James Joyce's Araby
In James Joyce's short story "Araby," several different micro-cosms are
evident. The story demonstrates adolescence, maturity, and public life in Dublin
at that time. As the reader, you learn how this city has grown to destroy this
young boy's life and hopes, and create the person that he is as a narrator.
In "Araby," the "mature narrator and not the naive boy is the story's
protagonist."(Coulthard) Throughout the story this is easily shown, especially
when it refers to "the hour when the Christian Brothers' school set the ...view middle of the document...
shows the power and persuasiveness that England has at that time over Dublin.
The antagonist in this story, which can easily be determined is the
culture and life in Dublin. This has a great effect on the boy and the rest of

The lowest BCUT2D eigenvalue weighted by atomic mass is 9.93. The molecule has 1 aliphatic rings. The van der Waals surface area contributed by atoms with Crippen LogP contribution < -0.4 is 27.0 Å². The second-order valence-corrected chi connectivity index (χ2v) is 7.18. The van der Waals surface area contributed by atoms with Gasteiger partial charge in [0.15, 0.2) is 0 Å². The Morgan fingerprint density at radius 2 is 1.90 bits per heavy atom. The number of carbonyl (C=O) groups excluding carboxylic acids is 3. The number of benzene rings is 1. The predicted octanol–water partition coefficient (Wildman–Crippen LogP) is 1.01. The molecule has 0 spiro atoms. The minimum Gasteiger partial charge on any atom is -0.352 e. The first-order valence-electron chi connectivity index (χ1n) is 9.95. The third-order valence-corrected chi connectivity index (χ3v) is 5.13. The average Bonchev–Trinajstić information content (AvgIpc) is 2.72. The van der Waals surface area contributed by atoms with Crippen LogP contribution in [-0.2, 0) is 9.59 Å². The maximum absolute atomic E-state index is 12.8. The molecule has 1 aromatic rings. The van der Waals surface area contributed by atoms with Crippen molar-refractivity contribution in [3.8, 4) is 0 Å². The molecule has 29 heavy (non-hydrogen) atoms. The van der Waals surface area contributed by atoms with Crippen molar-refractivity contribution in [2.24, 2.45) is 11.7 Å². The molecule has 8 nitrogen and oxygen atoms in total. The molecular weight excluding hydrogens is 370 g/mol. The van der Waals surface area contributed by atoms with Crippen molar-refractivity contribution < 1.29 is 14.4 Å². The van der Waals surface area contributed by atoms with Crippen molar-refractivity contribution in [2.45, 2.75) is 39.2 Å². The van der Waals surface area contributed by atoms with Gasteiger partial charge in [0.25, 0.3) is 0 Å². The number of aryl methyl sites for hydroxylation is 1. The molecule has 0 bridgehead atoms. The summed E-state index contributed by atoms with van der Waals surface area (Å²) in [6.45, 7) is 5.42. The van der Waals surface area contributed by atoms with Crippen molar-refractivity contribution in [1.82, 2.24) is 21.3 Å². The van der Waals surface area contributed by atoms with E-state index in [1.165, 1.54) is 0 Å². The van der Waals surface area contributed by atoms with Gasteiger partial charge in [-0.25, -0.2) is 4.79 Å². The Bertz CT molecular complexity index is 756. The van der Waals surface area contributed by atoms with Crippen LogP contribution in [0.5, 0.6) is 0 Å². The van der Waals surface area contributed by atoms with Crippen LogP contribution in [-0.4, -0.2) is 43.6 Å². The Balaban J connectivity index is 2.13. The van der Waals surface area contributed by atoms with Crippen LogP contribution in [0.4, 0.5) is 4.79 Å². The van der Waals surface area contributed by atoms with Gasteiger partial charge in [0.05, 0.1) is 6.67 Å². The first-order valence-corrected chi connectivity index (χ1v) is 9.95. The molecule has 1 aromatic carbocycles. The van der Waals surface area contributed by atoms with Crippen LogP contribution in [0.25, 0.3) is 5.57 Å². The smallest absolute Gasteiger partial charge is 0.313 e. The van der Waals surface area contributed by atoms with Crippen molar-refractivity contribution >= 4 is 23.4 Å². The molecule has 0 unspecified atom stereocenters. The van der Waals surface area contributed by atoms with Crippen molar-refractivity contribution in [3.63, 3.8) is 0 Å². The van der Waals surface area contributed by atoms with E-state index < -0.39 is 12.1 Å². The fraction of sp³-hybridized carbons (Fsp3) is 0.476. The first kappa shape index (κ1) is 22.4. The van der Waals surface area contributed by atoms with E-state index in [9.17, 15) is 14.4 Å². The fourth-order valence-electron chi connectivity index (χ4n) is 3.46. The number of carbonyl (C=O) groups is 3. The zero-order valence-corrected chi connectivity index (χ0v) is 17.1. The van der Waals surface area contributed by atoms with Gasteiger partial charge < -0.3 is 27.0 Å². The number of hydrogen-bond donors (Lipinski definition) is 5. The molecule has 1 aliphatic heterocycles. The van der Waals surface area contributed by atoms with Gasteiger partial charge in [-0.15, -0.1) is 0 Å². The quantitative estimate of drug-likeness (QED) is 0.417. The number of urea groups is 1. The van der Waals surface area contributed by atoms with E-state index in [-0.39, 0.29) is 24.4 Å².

the people from this city. Dublin is referred to as the "center of
paralyses,"(Internet) and "indeed sterile."(Joyce) This plays a huge role in the
forming of this boy's life, where there is no fun. "Araby" is a story "of a
soul-shriveling Irish asceticism, which renders hopes and dreams not only
foolish, but sinful."(Coulthard) In the story, the only thing that the young boy
has to look forward to is buying something for the girl he loves, and in the end
he can't even do that; and by making the final characters English, the story
leaves an impact on the reader about the Dublin society. It shows the antagonist
of the story to be "a repressive Dublin culture."(Coulthard)
Through this allegorical piece, the reader can understand the harsh life
that people are forced to deal with in Dublin society. "The narrator has become
embittered rather than wiser, which was his destiny from the first for desiring
joy in an environment that forbade it."(Coulthard) "Araby" seems to be
reflection on Joyce's own life in a repressive Dublin culture.